Bjork Ostrom: Coming out of that first cookbook, you get to the end, you publish it. It’s in the world. You get some time behind it. What did you learn after going through that first round of writing, photographing, negotiating, publishing a cookbook?

Adrianna Adarme: I learned that pancakes is a really difficult subject to have that many opinions about. It was a struggle to come up with that many recipes on a single subject, and I realized that it should have been much broader breakfast or something like that.

Bjork Ostrom: Sure. How many recipes were in the cookbook total?

Adrianna Adarme: I think it was 75. It was just quite challenging to really come up with that many recipes that I felt good about.

Bjork Ostrom: Sure.

Adrianna Adarme: There was some things about it that I didn’t really. I was just kind of like, would I make that? I don’t know if I would make that. That was probably the thing that I took away from it the most and also just how much work it was. It was just a tremendous amount of writing, a tremendous amount of editing. It was just a huge workload.

Bjork Ostrom: Did you keep your blog up at the same time?

Adrianna Adarme: I did, and that was also really challenging.

Bjork Ostrom: Those were long days.

Adrianna Adarme: Those were really long days. I mean, when I think of that time and some days… Now, Tuesday, I’ll take a Tuesday off and I’ll go and get a manicure or something. I kind of worked for this.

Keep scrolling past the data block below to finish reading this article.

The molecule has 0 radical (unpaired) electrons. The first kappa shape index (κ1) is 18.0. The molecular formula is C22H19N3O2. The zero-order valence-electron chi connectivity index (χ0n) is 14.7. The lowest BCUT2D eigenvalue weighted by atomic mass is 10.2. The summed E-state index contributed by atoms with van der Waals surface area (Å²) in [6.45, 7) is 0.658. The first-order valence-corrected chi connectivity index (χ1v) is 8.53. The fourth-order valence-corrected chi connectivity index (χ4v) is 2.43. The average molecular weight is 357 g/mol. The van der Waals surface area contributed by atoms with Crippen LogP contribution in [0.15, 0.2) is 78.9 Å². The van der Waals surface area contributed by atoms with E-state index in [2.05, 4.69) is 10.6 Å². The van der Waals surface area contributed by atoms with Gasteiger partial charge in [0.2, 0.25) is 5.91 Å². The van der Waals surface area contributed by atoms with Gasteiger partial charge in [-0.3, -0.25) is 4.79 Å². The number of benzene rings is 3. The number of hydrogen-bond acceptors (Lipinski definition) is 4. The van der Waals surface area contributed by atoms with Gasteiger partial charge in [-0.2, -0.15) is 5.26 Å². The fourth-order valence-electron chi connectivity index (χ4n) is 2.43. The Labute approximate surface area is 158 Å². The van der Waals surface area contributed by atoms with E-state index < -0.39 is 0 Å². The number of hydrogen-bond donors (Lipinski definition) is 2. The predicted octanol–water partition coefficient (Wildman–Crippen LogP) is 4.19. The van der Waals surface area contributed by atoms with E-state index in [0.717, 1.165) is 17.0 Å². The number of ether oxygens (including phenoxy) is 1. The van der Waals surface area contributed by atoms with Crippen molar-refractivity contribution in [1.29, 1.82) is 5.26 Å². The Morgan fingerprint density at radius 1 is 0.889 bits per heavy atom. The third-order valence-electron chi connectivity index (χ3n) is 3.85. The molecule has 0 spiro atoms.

Bjork Ostrom: Yeah, totally.

Adrianna Adarme: I paid some dues.

Bjork Ostrom: In the world of money, it’s like those were deposits you made into your bank account that have paid dividends that allow you to have some flexibility now.

Adrianna Adarme: I can enjoy this today.

Bjork Ostrom: Yeah, Totally. You deserve this. How did that first cookbook do? We’ll use that as kind of a contrast for talking about your second one.

Adrianna Adarme: The first cookbook, when I posted that I was going to come out with the book and here’s the pre-orders and all of that, the reception was really great and everyone was super excited. I had tons of comments on my blog. But I realized that even all the people that maybe purchased it from the blog, it wasn’t really enough. My first cookbook didn’t do very well. I maybe sold 4,000 copies at the end of the day. I mean, I think now I’m somewhere at seven or 8,000 and it’s been a really long time. It didn’t really do well. It was a very humbling experience. I think it was one that I learned a lot from. I think it was really beneficial for me.

Adrianna Adarme: I think that I’m the type of person where I almost need to fail a little bit to really understand and dissect what went wrong, and then I can have a second chance. I mean, I think cooking in general… I mean, I’m sure you’ve seen Lindsay fail a million times on recipes. If something doesn’t work out, you learn so much from those failures and you just keep going.